Cereal growers across the UK are significantly behind schedule due to persistent drizzle and downpours which have saturated the soils.

While many Scottish growers find themselves days or weeks delayed in their sowing schedules, some in England report being more than a month behind.

The Scottish Farmer spoke with Josh Stratton of JM Stratton and Co, located at East Farm, Codford near Salisbury, Wiltshire. Josh’s farm spans approximately 1400 hectares dedicated to combinable crops, with 400 hectares allocated for spring planting. This includes 320 hectares of spring barley and 80 hectares of peas.

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“We would normally be on the ground in February and finished by mid-March. However, here we are in mid-April, and we’ve hardly sown a seed. Since October, we’ve received 32 inches of rain, which is typically what we’d expect for an entire year,” Josh shared.

“Recent gale-force winds have finally allowed them to begin work on the fields, aiding in drying the soil sufficiently for sowing.”

The farm employs a minimum tillage system on its light chalk soil, using a 12m Horsch Avatar drill capable of covering 80 to 100 hectares a day. Targeting the malting market, the farm exclusively grows the Laureate barley variety, which is transported 40 miles to the nearest port and most often exported to France for distilling.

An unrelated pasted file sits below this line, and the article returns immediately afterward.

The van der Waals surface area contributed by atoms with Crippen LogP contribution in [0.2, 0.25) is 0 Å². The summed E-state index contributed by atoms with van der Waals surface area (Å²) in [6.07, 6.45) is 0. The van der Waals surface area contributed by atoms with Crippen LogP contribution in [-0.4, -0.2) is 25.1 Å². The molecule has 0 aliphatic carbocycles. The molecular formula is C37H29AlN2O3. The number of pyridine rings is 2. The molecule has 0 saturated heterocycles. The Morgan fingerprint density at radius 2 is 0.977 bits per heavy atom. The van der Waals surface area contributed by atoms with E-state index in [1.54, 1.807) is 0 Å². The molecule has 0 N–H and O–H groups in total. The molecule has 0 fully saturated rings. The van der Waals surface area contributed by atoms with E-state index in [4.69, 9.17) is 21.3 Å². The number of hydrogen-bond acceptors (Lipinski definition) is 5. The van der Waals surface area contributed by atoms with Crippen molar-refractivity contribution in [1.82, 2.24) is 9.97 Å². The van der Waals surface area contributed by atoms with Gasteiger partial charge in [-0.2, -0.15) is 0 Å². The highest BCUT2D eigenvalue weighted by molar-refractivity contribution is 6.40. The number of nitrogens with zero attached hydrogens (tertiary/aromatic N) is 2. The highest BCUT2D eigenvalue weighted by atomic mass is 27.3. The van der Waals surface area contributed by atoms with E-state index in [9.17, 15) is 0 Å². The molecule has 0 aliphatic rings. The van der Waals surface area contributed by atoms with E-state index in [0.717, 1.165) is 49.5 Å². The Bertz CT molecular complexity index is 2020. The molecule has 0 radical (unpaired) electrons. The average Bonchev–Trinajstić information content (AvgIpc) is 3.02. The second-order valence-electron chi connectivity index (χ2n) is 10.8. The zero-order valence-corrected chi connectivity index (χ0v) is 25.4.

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“The soil was cold, wet, and miserable in February and March. We usually perform a single light cultivation, but this year we had to double our efforts. Initially, we used a deep tine, followed by a disc, to agitate the soil and promote drying,” Josh explained.

He further commented on the necessity of adapting practices in exceptionally wet conditions, suggesting that the principles of minimal tillage might need revisiting in such scenarios.

As for the yield expectations, the team at East Farm is cautiously optimistic but acknowledges the potential impact of the delayed sowing. Nature often finds a way to adapt, but the postponed planting is likely to affect the number of tonnes expected in the shed in early August.

Considering the unusual season, adjustments to nitrogen application in the barley are being considered to maintain malting quality. “Typically, we’d apply 150kg/h of N, aiming for a nitrogen level under 1.7% and yields of 8.5t to 9t per hectare. But this year is uncharted territory for us so we might reduce the application to save overshooting N levels,” Josh added.

Despite the challenges presented by the weather, the condition of the ground is promising, with warm soils and daytime temperatures between 12 to 15 degrees Celsius providing an excellent seedbed. “The optimist in me wonders why we should anticipate a yield reduction, but perhaps we should brace for a decrease of half a tonne. But you always need to be an optimist to be a farmer,” he concluded.